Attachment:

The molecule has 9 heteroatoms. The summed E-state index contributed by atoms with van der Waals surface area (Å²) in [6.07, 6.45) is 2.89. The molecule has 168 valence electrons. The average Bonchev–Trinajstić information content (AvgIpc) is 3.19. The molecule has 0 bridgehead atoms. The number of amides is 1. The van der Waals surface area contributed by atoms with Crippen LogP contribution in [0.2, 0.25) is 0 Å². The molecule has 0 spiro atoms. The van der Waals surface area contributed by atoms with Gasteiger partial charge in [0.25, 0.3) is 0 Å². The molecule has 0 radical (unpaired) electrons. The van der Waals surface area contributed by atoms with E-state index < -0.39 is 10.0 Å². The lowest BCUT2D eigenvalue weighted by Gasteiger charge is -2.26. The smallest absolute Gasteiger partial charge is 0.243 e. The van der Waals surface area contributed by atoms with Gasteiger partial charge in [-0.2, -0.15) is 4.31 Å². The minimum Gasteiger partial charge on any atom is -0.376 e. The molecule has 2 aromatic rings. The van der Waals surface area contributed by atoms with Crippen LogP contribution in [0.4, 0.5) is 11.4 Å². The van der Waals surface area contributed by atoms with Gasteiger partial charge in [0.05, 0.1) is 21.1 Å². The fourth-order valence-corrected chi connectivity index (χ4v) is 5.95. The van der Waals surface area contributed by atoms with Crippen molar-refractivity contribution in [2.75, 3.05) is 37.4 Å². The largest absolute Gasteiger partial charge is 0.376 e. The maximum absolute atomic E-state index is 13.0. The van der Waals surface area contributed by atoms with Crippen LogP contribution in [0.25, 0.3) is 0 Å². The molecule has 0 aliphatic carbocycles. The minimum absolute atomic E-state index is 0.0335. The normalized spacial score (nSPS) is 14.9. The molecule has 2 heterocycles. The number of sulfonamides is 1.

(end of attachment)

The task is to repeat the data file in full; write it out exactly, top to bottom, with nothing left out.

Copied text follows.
The molecule has 9 heteroatoms. The summed E-state index contributed by atoms with van der Waals surface area (Å²) in [6.07, 6.45) is 2.89. The molecule has 168 valence electrons. The average Bonchev–Trinajstić information content (AvgIpc) is 3.19. The molecule has 0 bridgehead atoms. The number of amides is 1. The van der Waals surface area contributed by atoms with Crippen LogP contribution in [0.2, 0.25) is 0 Å². The molecule has 0 spiro atoms. The van der Waals surface area contributed by atoms with Gasteiger partial charge in [0.25, 0.3) is 0 Å². The molecule has 0 radical (unpaired) electrons. The van der Waals surface area contributed by atoms with E-state index < -0.39 is 10.0 Å². The lowest BCUT2D eigenvalue weighted by Gasteiger charge is -2.26. The smallest absolute Gasteiger partial charge is 0.243 e. The van der Waals surface area contributed by atoms with Gasteiger partial charge in [-0.2, -0.15) is 4.31 Å². The minimum Gasteiger partial charge on any atom is -0.376 e. The molecule has 2 aromatic rings. The van der Waals surface area contributed by atoms with Crippen LogP contribution in [0.4, 0.5) is 11.4 Å². The van der Waals surface area contributed by atoms with Gasteiger partial charge in [0.05, 0.1) is 21.1 Å². The fourth-order valence-corrected chi connectivity index (χ4v) is 5.95. The van der Waals surface area contributed by atoms with Crippen molar-refractivity contribution in [2.75, 3.05) is 37.4 Å². The largest absolute Gasteiger partial charge is 0.376 e. The maximum absolute atomic E-state index is 13.0. The van der Waals surface area contributed by atoms with Crippen LogP contribution in [0.25, 0.3) is 0 Å². The molecule has 0 aliphatic carbocycles. The minimum absolute atomic E-state index is 0.0335. The normalized spacial score (nSPS) is 14.9. The molecule has 2 heterocycles. The number of sulfonamides is 1.